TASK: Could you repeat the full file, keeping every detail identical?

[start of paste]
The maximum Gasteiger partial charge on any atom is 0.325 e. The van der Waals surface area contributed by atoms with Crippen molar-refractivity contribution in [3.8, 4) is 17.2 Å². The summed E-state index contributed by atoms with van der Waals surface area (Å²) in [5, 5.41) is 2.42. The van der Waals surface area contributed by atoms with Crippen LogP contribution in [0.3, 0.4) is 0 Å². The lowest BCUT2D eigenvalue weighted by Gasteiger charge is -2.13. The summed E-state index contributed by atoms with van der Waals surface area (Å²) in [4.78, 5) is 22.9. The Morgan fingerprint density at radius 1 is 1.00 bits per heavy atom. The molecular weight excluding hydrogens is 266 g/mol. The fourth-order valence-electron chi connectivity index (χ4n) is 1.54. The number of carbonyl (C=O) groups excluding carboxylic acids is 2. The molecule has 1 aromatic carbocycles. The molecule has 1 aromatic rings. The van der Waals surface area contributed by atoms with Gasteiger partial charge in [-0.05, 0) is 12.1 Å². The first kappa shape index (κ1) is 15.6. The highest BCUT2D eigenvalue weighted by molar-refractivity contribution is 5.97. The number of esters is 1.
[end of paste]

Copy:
The maximum Gasteiger partial charge on any atom is 0.325 e. The van der Waals surface area contributed by atoms with Crippen molar-refractivity contribution in [3.8, 4) is 17.2 Å². The summed E-state index contributed by atoms with van der Waals surface area (Å²) in [5, 5.41) is 2.42. The van der Waals surface area contributed by atoms with Crippen LogP contribution in [0.3, 0.4) is 0 Å². The lowest BCUT2D eigenvalue weighted by Gasteiger charge is -2.13. The summed E-state index contributed by atoms with van der Waals surface area (Å²) in [4.78, 5) is 22.9. The Morgan fingerprint density at radius 1 is 1.00 bits per heavy atom. The molecular weight excluding hydrogens is 266 g/mol. The fourth-order valence-electron chi connectivity index (χ4n) is 1.54. The number of carbonyl (C=O) groups excluding carboxylic acids is 2. The molecule has 1 aromatic carbocycles. The molecule has 1 aromatic rings. The van der Waals surface area contributed by atoms with Gasteiger partial charge in [-0.05, 0) is 12.1 Å². The first kappa shape index (κ1) is 15.6. The highest BCUT2D eigenvalue weighted by molar-refractivity contribution is 5.97. The number of esters is 1.